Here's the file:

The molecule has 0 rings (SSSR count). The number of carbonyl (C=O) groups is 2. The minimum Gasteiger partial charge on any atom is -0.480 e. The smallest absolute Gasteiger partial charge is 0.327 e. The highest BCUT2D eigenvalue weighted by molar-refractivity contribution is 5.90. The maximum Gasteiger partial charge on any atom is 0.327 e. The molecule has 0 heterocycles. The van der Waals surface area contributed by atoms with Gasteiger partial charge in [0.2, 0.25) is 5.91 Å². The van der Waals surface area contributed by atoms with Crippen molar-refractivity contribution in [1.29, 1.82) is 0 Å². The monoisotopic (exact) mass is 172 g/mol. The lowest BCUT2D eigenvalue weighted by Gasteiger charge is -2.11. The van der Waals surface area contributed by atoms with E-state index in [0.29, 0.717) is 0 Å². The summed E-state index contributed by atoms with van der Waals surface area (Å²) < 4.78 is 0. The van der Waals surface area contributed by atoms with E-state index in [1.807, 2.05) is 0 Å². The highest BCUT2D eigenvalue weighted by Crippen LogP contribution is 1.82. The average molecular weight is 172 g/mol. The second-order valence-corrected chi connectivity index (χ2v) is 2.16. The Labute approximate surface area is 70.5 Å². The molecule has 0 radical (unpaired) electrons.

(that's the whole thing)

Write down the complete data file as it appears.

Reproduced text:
The molecule has 0 rings (SSSR count). The number of carbonyl (C=O) groups is 2. The minimum Gasteiger partial charge on any atom is -0.480 e. The smallest absolute Gasteiger partial charge is 0.327 e. The highest BCUT2D eigenvalue weighted by molar-refractivity contribution is 5.90. The maximum Gasteiger partial charge on any atom is 0.327 e. The molecule has 0 heterocycles. The van der Waals surface area contributed by atoms with Gasteiger partial charge in [0.2, 0.25) is 5.91 Å². The van der Waals surface area contributed by atoms with Crippen molar-refractivity contribution in [1.29, 1.82) is 0 Å². The monoisotopic (exact) mass is 172 g/mol. The lowest BCUT2D eigenvalue weighted by Gasteiger charge is -2.11. The van der Waals surface area contributed by atoms with E-state index in [0.29, 0.717) is 0 Å². The summed E-state index contributed by atoms with van der Waals surface area (Å²) < 4.78 is 0. The van der Waals surface area contributed by atoms with E-state index in [1.807, 2.05) is 0 Å². The highest BCUT2D eigenvalue weighted by Crippen LogP contribution is 1.82. The average molecular weight is 172 g/mol. The second-order valence-corrected chi connectivity index (χ2v) is 2.16. The Labute approximate surface area is 70.5 Å². The molecule has 0 radical (unpaired) electrons.